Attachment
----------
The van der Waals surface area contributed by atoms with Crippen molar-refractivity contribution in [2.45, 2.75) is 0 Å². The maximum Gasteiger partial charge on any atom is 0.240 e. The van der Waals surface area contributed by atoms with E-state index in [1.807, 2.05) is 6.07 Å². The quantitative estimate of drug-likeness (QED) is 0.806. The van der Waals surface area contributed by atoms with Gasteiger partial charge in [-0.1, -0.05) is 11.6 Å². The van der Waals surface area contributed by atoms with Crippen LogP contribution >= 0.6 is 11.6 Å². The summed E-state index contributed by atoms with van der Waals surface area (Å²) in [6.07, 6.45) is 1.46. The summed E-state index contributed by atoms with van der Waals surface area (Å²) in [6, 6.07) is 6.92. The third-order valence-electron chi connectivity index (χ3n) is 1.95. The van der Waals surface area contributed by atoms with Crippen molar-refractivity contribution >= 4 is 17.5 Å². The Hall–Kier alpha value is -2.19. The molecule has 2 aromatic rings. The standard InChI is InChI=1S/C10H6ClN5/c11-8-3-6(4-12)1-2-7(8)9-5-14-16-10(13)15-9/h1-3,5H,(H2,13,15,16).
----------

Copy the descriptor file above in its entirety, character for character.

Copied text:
The van der Waals surface area contributed by atoms with Crippen molar-refractivity contribution in [2.45, 2.75) is 0 Å². The maximum Gasteiger partial charge on any atom is 0.240 e. The van der Waals surface area contributed by atoms with E-state index in [1.807, 2.05) is 6.07 Å². The quantitative estimate of drug-likeness (QED) is 0.806. The van der Waals surface area contributed by atoms with Gasteiger partial charge in [-0.1, -0.05) is 11.6 Å². The van der Waals surface area contributed by atoms with Crippen LogP contribution >= 0.6 is 11.6 Å². The summed E-state index contributed by atoms with van der Waals surface area (Å²) in [6.07, 6.45) is 1.46. The summed E-state index contributed by atoms with van der Waals surface area (Å²) in [6, 6.07) is 6.92. The third-order valence-electron chi connectivity index (χ3n) is 1.95. The van der Waals surface area contributed by atoms with Crippen molar-refractivity contribution >= 4 is 17.5 Å². The Hall–Kier alpha value is -2.19. The molecule has 2 aromatic rings. The standard InChI is InChI=1S/C10H6ClN5/c11-8-3-6(4-12)1-2-7(8)9-5-14-16-10(13)15-9/h1-3,5H,(H2,13,15,16).